- FDA has issued an alert to clinical labs and healthcare providers about the potential for COVID-19 antigen tests to deliver false positives after receiving reports from nursing homes and other settings.
- The agency's Tuesday notice reminds users to follow the instructions, noting that improper storage and reading the results at the wrong time can lead to false results. At the same time, the agency said false positives could be an inevitable consequence of using tests with specificities below 100%. If a test with 98% specificity is used to screen a population in which 10% of people are infected, two out of every 10 positive results will be false.
- The FDA's warning comes a day after The New York Times reported on a University of Arizona study raising concerns about the ability of a Quidel rapid antigen test to detect asymptomatic cases. The study found Quidel's test produced more false positives than positives confirmed by the gold standard PCR tests.
The potential for antigen tests to diagnose coronavirus infections at the point of care in 15 minutes has led the Trump administration and individual states to put the kits at the center of efforts to safely reopen the economy and protect nursing homes. BD and Quidel, leading suppliers of antigen cartridges and associated instruments, are shipping kits to 14,000 nursing homes, while Abbott has a deal with the Trump administration to provide 150 million of its card-based product.
When the Trump administration shared plans to provide Abbott BinaxNOW diagnostic tests to states for use in nursing homes, schools and other sites, it said antigen products are specific but may be less sensitive than laboratory-based nucleic acid tests. That would suggest false negatives are the biggest issue with antigen tests. Yet, FDA's alert centers on reports of false positives.
FDA said it "is aware of reports of false positive results associated with antigen tests used in nursing homes and other settings." The agency did not name specific tests in the alert but the wording of its recommendations covers the card-type tests sold by Abbott and the instrument-based kits from BD and Quidel, notably when it discusses the need for proper handling of "the test cartridge/card."
The FDA recommendations also address the need to read the test at the specified time to cut the risk of false positives and false negatives. The instructions for use for the Abbott, BD and Quidel kits all stress that failure to adhere to certain timings can cause false results. FDA's recommendations also address the challenges associated with processing multiple specimens in batch mode and the need to minimize the risk of cross-contamination.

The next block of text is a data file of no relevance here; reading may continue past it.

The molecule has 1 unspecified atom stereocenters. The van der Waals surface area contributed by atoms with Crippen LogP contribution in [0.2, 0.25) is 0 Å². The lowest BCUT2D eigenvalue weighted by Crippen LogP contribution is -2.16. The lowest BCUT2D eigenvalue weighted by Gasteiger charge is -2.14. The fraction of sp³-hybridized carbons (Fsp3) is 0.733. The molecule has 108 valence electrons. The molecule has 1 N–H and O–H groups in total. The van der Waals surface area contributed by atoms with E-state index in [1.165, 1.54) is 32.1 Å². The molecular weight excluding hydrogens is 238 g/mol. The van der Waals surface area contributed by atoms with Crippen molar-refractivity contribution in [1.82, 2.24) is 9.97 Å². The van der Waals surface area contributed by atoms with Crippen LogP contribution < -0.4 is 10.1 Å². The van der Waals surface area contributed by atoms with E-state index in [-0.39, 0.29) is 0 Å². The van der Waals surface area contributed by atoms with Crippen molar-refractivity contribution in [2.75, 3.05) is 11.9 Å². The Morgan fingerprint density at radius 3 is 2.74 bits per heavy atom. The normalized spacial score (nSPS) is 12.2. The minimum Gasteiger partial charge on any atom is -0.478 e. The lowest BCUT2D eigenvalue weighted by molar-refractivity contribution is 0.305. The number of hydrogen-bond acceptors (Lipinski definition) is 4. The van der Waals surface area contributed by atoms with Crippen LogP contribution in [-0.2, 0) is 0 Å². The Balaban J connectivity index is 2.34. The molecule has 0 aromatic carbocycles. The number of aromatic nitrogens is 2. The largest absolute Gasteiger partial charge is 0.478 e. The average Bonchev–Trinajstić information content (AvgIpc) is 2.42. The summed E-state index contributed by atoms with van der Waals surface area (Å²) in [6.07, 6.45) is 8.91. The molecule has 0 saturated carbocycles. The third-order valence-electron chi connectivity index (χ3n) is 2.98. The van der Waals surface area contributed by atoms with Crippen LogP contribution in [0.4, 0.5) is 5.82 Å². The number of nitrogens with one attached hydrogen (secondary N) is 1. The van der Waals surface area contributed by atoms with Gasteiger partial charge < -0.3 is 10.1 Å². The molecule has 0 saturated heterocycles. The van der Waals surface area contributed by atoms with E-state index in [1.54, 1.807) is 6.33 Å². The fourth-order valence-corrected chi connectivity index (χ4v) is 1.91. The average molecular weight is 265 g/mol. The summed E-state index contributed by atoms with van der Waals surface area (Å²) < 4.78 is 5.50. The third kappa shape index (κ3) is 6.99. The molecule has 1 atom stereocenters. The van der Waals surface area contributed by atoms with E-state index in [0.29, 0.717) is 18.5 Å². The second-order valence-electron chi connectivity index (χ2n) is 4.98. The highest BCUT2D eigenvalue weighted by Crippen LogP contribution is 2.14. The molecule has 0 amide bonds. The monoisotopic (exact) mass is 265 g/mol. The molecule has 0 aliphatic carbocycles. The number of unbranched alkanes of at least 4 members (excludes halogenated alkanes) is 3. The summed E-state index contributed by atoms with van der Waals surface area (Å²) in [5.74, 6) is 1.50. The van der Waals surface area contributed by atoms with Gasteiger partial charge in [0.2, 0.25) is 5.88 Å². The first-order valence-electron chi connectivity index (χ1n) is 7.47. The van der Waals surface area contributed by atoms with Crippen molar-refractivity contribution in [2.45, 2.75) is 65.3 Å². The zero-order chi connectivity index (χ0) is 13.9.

Even if tests are used correctly, any kit with a less than 100% specificity can deliver a large number of false positives when used to screen populations in which a pathogen has a low prevalence. FDA made that point in its alert, explaining how the false positive rate for a test with 98% specificity goes from 20% in a population with 10% prevalence to 96% in a population with 0.1% prevalence. Across the U.S., 7.1% of tested samples were positive in the latest Centers for Disease Control and Prevention data.
The FDA alert comes a day after The New York Times reported on the use of Quidel's antigen test by the University of Arizona. When used in samples from symptomatic patients, Quidel's kit detected 80% of the infections found by PCR testing. However, the figure fell to 32% in samples taken from asymptomatic people.
While Quidel's Sofia SARS Antigen FIA test produced more false positives than PCR-confirmed positives in the study, the company's "intended use" document states that the diagnostic is for the detection of SARS-CoV-2 in people who are "suspected of COVID-19 by their healthcare provider within the first five days of the onset of symptoms."
Nonetheless, a Quidel spokesperson argued in an emailed statement that the "facts" of the Times story "actually show" that the company's antigen test performed "very well" in identifying infectious COVID-19 carriers among both symptomatic and asymptomatic individuals.
The Quidel spokesperson pointed out that the University of Arizona study has not been published yet in a peer-reviewed scientific journal. "The current confusion illustrates why complex scientific studies should never be publicly debated absent access to the full, peer-reviewed dataset," they added.
At the same time, the spokesperson noted that Times reported the discrepancies between the Quidel antigen test and PCR "may have resulted from 'a good reason: [the people] were carrying too little of the coronavirus to spread it to others'" and that PCR tests "can pick up on harmless genetic fragments of the coronavirus that linger in the body for weeks after people have recovered."